| P1780 – Transmission Control Switch Circuit is Out of Self-Test Range (FORD, LINCOLN, MAZDA, MERCURY)
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Manufacturer Specific Definitions for P1780
Table of Contents
- What Does Code P1780 Mean?
- What are the common causes of code P1780?
- What are the symptoms of code P1780?
- How do you troubleshoot code P1780?
- Get Help with P1780
What Does Code P1780 Mean?
Many older Ford vehicles equipped with an automatic transmission have a transmission control switch (TCS) built into the gear selector. When the TCS button is pushed, the transmission is prevented from going into overdrive. The transmission control switch lamp (TCSL) is also illuminated when the TCS button is pressed. Code P1780 indicates the powertrain control module (PCM) has detected a fault with the TCS/TCSL circuit.
A typical transmission control switch and circuit
What are the common causes of code P1780?
- Faulty transmission control switch
- Wiring problems
- Failed transmission control indicator lamp
- Powertrain control module problems
What are the symptoms of code P1780?
Symptoms associated with code P1780 may include a transmission that will no go into or come out of overdrive, an inoperative TCS indicator lamp and an illuminated check engine light.
How do you troubleshoot code P1780?
Start by visually inspecting the transmission control switch. Look for a damaged button, loose wiring etc. Repair as needed. Next, check for technical service bulletins (TSBs) about the concern. If no problems are found, move forward with a sequential diagnosis of the system. Refer to the manufacturer’s service information for the exact diagnostic process.
It’s a good idea to obtain the factory wiring diagram before proceeding with diagnosis. Autozone offers free online repair manuals for many vehicles under their repair help section (http://www.autozone.com/repairinfo) and ALLDATA offers single vehicle subscriptions (http://www.alldata.com/oe-info-student-and-diyer).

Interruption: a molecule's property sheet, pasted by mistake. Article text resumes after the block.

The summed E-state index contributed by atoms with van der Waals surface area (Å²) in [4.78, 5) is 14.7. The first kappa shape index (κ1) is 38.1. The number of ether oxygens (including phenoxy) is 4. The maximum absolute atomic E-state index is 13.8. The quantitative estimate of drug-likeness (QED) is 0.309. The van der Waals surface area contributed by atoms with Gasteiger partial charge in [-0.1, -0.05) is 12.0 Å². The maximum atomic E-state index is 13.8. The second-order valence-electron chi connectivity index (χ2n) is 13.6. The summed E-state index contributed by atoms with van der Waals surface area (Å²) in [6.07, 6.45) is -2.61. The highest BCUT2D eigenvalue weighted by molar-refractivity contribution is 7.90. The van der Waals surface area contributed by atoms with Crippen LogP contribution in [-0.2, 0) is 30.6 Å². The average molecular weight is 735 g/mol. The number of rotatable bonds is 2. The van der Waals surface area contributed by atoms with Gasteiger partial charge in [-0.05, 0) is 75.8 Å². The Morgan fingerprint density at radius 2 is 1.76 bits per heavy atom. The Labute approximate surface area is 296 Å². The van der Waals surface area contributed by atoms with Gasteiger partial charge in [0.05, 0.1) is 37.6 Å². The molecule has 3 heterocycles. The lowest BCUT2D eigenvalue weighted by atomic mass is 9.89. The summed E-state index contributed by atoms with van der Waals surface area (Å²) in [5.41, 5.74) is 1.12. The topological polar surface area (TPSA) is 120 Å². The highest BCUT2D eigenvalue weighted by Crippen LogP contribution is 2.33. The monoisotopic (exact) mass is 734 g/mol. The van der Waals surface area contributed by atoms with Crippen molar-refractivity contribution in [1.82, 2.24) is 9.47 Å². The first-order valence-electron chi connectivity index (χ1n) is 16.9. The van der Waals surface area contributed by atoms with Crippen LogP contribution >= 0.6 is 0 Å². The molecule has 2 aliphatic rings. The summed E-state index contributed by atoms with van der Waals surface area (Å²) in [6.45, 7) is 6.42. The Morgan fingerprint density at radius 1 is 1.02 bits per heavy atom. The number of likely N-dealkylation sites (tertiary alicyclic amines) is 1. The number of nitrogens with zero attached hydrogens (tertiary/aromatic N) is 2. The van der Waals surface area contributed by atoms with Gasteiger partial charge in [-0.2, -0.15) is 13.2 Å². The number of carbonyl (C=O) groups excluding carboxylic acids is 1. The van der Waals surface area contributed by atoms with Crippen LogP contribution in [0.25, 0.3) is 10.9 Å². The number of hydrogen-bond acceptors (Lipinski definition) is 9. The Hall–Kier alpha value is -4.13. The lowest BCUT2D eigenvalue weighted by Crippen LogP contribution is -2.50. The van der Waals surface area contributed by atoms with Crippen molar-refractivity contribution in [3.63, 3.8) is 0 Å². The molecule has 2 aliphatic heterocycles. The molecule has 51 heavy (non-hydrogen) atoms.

Test the power side of the circuit
Gain access to the transmission control switch connector and disconnect it. Turn the vehicle ignition on and use a test light to check for power to the TCS. To do this, connect a test light between the battery negative terminal and the TCS B+ terminal on the harness side of the connector. The light should illuminate. If it does not, there is a problem on the power side of the circuit. Consult the factory wiring diagram and repair the power side of the circuit as necessary.
A typical transmission control switch circuit
Check the ground side of the circuit
Gain access the transmission control switch connector and disconnect it. Then, use a test light to check for TCS ground. Connect the test light between the battery positive terminal and the TCS ground terminal on the harness side of the connector. The light should illuminate. If it does not, there is a problem on the ground side of the circuit. Consult the factory wiring diagram and repair the ground side of the circuit as necessary.
Check the transmission control switch
Gain access the transmission control switch and disconnect the TCS from it’s connector. Then, use a digital multimeter (DMM) set to ohms to test the TCS. Connect the meter between each of the switch terminals while pressing the TCS button. According to Ford, the meter should read less than 5 ohms with the switch depressed. With the switch released, the meter should read more than 10k ohms. If the readings are not within specification, the switch is faulty and should be replaced. If the switch reads out of limits (OL) with button pushed, it should also be replaced, since this indicates an open circuit.
A typically transmission control switch and transmission control indicator lamp circuit
Check the transmission control indicator lamp circuit
Generally, the transmission control indicator lamp receives power from the same source as the transmission control switch. So, if the TCS how power, the TCIL should also. To test the TCIL circuit, disconnect both the TCS connector and the corresponding connector at the powertrain control module (PCM). Turn the ignition off. Connect a DMM set to ohms between the B+ terminal on the switch side of the TCS connector and the TCIL terminal on the connector side of the PCM connector. The meter should read a numerical value. If it reads out of limits (OL) there is an open circuit between the TCIL and PCM, or the TCIL bulb has failed. Consult the factory wiring diagram and repair the ground side of the circuit as necessary.
Connect meter as shown above
Check powertrain control module operation
If everything tests OK up to this point, the powertrain control module may be faulty. To check PCM operation, first remove the transmission control switch/transmission control indicator lamp connector at the PCM. Turn the ignition off. Connect a meter lead set to ohms between the PCM TCS terminal and the negative battery terminal. Push the TCS button – the meter should read a numeric value. A reading of limits (OL) indicates the PCM is not supplying ground as it should. Repeat this same test for the TCIL portion of the circuit by connecting the meter leads between the PCM TCIL terminal and ground. Once again , if the meter reads OL, the PCM might be faulty. However, PCMs rarely fail, so it’s a good idea to recheck all of your steps up to this point before replacing the PCM.
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